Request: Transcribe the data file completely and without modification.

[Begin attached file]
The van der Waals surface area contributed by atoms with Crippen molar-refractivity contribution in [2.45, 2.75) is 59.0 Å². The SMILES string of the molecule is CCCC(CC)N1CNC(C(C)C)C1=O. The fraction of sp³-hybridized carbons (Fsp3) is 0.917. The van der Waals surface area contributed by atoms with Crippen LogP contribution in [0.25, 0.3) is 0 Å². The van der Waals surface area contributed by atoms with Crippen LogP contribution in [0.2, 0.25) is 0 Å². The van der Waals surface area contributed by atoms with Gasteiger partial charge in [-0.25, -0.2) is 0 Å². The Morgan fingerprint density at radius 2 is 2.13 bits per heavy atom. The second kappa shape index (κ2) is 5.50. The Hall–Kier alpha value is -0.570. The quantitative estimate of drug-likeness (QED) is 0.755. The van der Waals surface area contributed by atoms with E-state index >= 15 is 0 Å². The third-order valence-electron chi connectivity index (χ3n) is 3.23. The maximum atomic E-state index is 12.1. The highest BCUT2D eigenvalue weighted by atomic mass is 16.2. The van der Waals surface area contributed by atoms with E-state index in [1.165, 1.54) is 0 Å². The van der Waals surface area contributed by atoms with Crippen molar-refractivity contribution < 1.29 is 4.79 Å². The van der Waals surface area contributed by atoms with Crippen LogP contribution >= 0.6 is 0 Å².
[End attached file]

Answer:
The van der Waals surface area contributed by atoms with Crippen molar-refractivity contribution in [2.45, 2.75) is 59.0 Å². The SMILES string of the molecule is CCCC(CC)N1CNC(C(C)C)C1=O. The fraction of sp³-hybridized carbons (Fsp3) is 0.917. The van der Waals surface area contributed by atoms with Crippen LogP contribution in [0.25, 0.3) is 0 Å². The van der Waals surface area contributed by atoms with Crippen LogP contribution in [0.2, 0.25) is 0 Å². The van der Waals surface area contributed by atoms with Gasteiger partial charge in [-0.25, -0.2) is 0 Å². The Morgan fingerprint density at radius 2 is 2.13 bits per heavy atom. The second kappa shape index (κ2) is 5.50. The Hall–Kier alpha value is -0.570. The quantitative estimate of drug-likeness (QED) is 0.755. The van der Waals surface area contributed by atoms with E-state index >= 15 is 0 Å². The third-order valence-electron chi connectivity index (χ3n) is 3.23. The maximum atomic E-state index is 12.1. The highest BCUT2D eigenvalue weighted by atomic mass is 16.2. The van der Waals surface area contributed by atoms with E-state index in [1.165, 1.54) is 0 Å². The van der Waals surface area contributed by atoms with Crippen molar-refractivity contribution < 1.29 is 4.79 Å². The van der Waals surface area contributed by atoms with Crippen LogP contribution >= 0.6 is 0 Å².